Besides COX-2, other inflammatory signaling pathways exist. They also lead to early stages of colon neoplasia and are able to be modified by NSAIDs. Here are indicated iNOS, Jak3, Stat3 and NF-B (p65) [31]. Asting et al. focused on defining external cell signaling and transcription factors relating to high COX-2 expression in colon cancer cells. High COX-2 expression has been connected with large differences in gene expression compared with normal colon mucosa and low COX-2 expression cells [32]. This observation indicates an association of the extracellular environment with the impact on activation of the intracellular pathway and is in concordance with the theory of dietary factors. It seems that our observation of prominent superficial dominance of COX-2 expression is an indirect link to it. Furthermore, in correlation with dietary factors, cuisine styles, cultural conditioning, life style or obesity, COX-2 heterogeneity can partially explain the different results of cohort studies concerning dietary influence worldwide. Despite the lack of a consensus in the use of NSAIDs, the same clinical experiences have significance in the treatment and prognosis. Namely, Rahman et al. have shown high COX-2 expression as a marker of poor clinical outcome. In vitro as well as clinical examinations have shown higher chemosensitivity for 5-fluorouracil in combination with celecoxib [33]. It was noted that high COX-2 expression in cancer tissue is associated with a 68% increased risk of mortality.
To sum up, this paper highlights the complexity of early colon carcinogenesis in the COX-2 pathway. Besides the large input of the research in explaining the role of arachnoid acid metabolites in neoplasia, to date its contribution in daily practice is not clearly defined. An awareness of the many, though often incomplete, understandings of pathways in early colon carcinogenesis raises doubts over the blind use of NSAIDs.
The action of NSAIDs and many years of observation of clinical outcomes in patients treated with a low dose of aspirin have shown indirectly the efficiency of this form of prevention. Therefore, we suggest evaluating COX-2 expression routinely in cases of colon adenoma or carcinoma, especially in cases of non-radical polypectomy or in “partially lost polyps” cases. Owing to the fact that the number of CRCs is still growing and changes in diet/life style are unnoticeable, we propose chemoprevention by NSAIDs if COX-2 overexpression is noted. The significance of chemoprevention in patients without COX-2 overexpression is unclear, and we believe that these cases should be analyzed individually with testing of the potential advantages and complications of NSAIDs’ chronic preventive treatment. At this point in time, we see a need for a wider discussion about the practical guidance of COX-2 inhibitors.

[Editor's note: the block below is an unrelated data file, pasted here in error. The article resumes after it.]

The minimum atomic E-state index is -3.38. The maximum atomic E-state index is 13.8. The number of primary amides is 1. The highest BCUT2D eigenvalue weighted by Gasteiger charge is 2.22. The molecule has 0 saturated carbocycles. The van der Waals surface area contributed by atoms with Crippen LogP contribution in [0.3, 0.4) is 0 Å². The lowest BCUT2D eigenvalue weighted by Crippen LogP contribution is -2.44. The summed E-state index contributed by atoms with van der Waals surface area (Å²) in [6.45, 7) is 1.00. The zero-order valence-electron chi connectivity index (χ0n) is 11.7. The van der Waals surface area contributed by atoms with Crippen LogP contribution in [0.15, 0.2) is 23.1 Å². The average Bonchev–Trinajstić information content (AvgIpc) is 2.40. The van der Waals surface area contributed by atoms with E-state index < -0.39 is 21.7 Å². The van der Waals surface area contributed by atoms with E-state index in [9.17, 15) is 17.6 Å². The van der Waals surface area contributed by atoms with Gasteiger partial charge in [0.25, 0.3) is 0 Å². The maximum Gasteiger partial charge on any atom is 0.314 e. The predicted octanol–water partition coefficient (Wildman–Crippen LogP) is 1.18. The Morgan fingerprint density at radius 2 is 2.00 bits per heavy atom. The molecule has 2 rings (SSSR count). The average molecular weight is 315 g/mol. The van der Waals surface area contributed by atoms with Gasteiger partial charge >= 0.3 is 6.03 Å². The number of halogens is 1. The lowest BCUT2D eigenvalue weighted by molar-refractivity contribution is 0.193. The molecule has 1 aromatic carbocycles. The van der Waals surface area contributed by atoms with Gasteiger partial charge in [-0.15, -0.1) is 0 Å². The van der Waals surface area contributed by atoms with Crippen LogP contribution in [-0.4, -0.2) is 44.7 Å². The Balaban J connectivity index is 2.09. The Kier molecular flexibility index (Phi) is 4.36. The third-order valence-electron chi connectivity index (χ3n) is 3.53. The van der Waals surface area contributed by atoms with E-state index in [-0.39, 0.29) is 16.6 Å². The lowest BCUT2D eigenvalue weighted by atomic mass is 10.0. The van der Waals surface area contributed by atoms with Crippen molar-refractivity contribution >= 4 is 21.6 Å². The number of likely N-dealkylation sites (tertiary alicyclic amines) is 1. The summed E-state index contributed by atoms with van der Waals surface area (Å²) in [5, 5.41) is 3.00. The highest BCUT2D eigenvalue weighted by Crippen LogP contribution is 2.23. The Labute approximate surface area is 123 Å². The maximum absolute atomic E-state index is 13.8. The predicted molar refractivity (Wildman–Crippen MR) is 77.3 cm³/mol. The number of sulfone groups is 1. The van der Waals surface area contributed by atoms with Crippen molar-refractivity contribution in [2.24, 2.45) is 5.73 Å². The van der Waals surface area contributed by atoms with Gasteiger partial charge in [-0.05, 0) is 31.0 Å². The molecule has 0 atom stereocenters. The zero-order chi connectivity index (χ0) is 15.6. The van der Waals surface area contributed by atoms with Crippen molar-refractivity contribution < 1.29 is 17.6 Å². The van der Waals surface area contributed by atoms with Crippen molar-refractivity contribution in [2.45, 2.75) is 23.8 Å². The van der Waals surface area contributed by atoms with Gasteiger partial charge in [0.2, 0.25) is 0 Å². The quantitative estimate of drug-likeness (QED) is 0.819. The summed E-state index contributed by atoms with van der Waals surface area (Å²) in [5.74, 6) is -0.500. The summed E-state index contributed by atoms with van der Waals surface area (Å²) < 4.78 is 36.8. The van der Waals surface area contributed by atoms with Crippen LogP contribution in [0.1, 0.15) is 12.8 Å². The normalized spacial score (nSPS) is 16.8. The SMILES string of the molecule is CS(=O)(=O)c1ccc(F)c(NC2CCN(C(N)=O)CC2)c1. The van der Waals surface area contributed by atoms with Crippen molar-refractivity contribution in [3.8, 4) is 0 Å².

The limitations of this study should be noted. Our results are based on an ethnically and diet-style homogeneous group.


The study makes an important observation about the changes of COX-2 expression within colon adenomas. Here, the decreasing of COX-2 expression with progress of epithelial dysplasia were obtained. The regression of COX-2 expression in high-grade parts of adenomas and prominent heterogeneity of COX-2 in adenomas may result in a reduction of NSAIDs’ chemopreventive role. Since the contribution of COX-2 is well documented in early colon carcinogenesis, hence it is possible that the role of COX-2 as a part of the Wnt/-catenin pathway, from high grade epithelial dysplasia to invasive cancer, in some cases is clearly confined.

The authors declare no conflict of interest.
The authors declare that the manuscript has been supported by Statutory Funds of the Jan Kochanowski University of Kielce. We would like thank Antoinette Urbaniak MD, PhD, Head of the NZOZ Department of Pathology, for her cooperation and Ivan Kinsman M.A. for the language consultation.


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Address for correspondence
Piotr Lewitowicz
, MD, PhD
Department of Pathology, Faculty of Health Sciences
Jan Kochanowski University, Kielce, Poland
e-mail: lewitowicz@gmail.com
Copyright: © 2015 Polish Association of Pathologists and the Polish Branch of the International Academy of Pathology This is an Open Access article distributed under the terms of the Creative Commons Attribution-NonCommercial-ShareAlike 4.0 International (CC BY-NC-SA 4.0) License (http://creativecommons.org/licenses/by-nc-sa/4.0/), allowing third parties to copy and redistribute the material in any medium or format and to remix, transform, and build upon the material, provided the original work is properly cited and states its license.